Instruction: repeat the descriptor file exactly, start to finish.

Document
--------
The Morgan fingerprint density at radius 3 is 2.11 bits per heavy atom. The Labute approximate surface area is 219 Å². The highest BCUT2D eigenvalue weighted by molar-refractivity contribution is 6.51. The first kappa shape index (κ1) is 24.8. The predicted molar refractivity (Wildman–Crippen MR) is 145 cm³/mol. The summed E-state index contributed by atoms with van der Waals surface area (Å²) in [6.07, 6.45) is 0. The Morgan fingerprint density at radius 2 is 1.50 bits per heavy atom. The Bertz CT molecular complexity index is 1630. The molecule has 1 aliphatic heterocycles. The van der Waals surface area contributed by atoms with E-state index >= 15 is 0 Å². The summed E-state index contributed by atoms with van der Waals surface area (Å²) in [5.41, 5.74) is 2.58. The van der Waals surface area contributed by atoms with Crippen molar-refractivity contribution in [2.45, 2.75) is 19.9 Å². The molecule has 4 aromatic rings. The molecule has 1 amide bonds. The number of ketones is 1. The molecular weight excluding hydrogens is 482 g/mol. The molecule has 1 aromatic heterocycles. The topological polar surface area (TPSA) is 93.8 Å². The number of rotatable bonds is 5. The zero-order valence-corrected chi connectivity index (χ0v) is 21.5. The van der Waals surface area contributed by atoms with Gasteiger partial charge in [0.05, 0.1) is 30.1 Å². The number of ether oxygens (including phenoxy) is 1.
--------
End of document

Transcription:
The Morgan fingerprint density at radius 3 is 2.11 bits per heavy atom. The Labute approximate surface area is 219 Å². The highest BCUT2D eigenvalue weighted by molar-refractivity contribution is 6.51. The first kappa shape index (κ1) is 24.8. The predicted molar refractivity (Wildman–Crippen MR) is 145 cm³/mol. The summed E-state index contributed by atoms with van der Waals surface area (Å²) in [6.07, 6.45) is 0. The Morgan fingerprint density at radius 2 is 1.50 bits per heavy atom. The Bertz CT molecular complexity index is 1630. The molecule has 1 aliphatic heterocycles. The van der Waals surface area contributed by atoms with E-state index >= 15 is 0 Å². The summed E-state index contributed by atoms with van der Waals surface area (Å²) in [5.41, 5.74) is 2.58. The van der Waals surface area contributed by atoms with Crippen molar-refractivity contribution in [2.45, 2.75) is 19.9 Å². The molecule has 4 aromatic rings. The molecule has 1 amide bonds. The number of ketones is 1. The molecular weight excluding hydrogens is 482 g/mol. The molecule has 1 aromatic heterocycles. The topological polar surface area (TPSA) is 93.8 Å². The number of rotatable bonds is 5. The zero-order valence-corrected chi connectivity index (χ0v) is 21.5. The van der Waals surface area contributed by atoms with Gasteiger partial charge in [0.05, 0.1) is 30.1 Å². The number of ether oxygens (including phenoxy) is 1.